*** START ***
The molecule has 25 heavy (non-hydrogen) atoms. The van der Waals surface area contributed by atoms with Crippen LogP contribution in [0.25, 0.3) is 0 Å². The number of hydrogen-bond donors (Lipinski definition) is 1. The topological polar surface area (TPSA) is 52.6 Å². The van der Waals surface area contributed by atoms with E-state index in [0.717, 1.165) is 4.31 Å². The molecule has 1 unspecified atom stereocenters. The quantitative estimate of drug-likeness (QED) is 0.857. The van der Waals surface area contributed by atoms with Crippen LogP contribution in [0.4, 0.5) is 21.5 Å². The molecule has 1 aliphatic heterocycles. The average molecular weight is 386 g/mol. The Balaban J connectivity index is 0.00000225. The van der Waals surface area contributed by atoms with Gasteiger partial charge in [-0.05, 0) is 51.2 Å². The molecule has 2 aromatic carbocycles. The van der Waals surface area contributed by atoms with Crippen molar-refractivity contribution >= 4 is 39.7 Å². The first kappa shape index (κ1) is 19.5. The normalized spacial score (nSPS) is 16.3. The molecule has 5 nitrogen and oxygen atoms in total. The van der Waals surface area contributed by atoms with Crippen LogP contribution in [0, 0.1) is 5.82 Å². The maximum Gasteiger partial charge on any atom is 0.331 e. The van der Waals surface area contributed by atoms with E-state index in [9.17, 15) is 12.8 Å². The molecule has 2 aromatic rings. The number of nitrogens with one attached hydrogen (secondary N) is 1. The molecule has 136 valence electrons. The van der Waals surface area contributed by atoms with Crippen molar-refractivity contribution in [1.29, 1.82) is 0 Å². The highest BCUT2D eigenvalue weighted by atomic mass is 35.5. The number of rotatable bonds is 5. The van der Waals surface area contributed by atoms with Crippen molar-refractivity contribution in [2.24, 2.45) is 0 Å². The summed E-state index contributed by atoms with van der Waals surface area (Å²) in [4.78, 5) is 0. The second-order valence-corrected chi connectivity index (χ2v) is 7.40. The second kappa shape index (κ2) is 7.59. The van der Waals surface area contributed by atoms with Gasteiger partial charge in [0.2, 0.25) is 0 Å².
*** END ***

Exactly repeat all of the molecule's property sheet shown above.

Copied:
The molecule has 25 heavy (non-hydrogen) atoms. The van der Waals surface area contributed by atoms with Crippen LogP contribution in [0.25, 0.3) is 0 Å². The number of hydrogen-bond donors (Lipinski definition) is 1. The topological polar surface area (TPSA) is 52.6 Å². The van der Waals surface area contributed by atoms with E-state index in [0.717, 1.165) is 4.31 Å². The molecule has 1 unspecified atom stereocenters. The quantitative estimate of drug-likeness (QED) is 0.857. The van der Waals surface area contributed by atoms with Crippen LogP contribution in [0.4, 0.5) is 21.5 Å². The molecule has 1 aliphatic heterocycles. The average molecular weight is 386 g/mol. The Balaban J connectivity index is 0.00000225. The van der Waals surface area contributed by atoms with Gasteiger partial charge in [-0.05, 0) is 51.2 Å². The molecule has 2 aromatic carbocycles. The van der Waals surface area contributed by atoms with Crippen molar-refractivity contribution >= 4 is 39.7 Å². The first kappa shape index (κ1) is 19.5. The normalized spacial score (nSPS) is 16.3. The molecule has 5 nitrogen and oxygen atoms in total. The van der Waals surface area contributed by atoms with Crippen LogP contribution in [0, 0.1) is 5.82 Å². The maximum Gasteiger partial charge on any atom is 0.331 e. The van der Waals surface area contributed by atoms with E-state index in [9.17, 15) is 12.8 Å². The molecule has 2 aromatic rings. The number of nitrogens with one attached hydrogen (secondary N) is 1. The molecule has 136 valence electrons. The van der Waals surface area contributed by atoms with Crippen molar-refractivity contribution in [1.29, 1.82) is 0 Å². The highest BCUT2D eigenvalue weighted by atomic mass is 35.5. The number of rotatable bonds is 5. The van der Waals surface area contributed by atoms with Crippen molar-refractivity contribution in [2.24, 2.45) is 0 Å². The summed E-state index contributed by atoms with van der Waals surface area (Å²) in [4.78, 5) is 0. The second-order valence-corrected chi connectivity index (χ2v) is 7.40. The second kappa shape index (κ2) is 7.59. The van der Waals surface area contributed by atoms with Gasteiger partial charge in [0.2, 0.25) is 0 Å².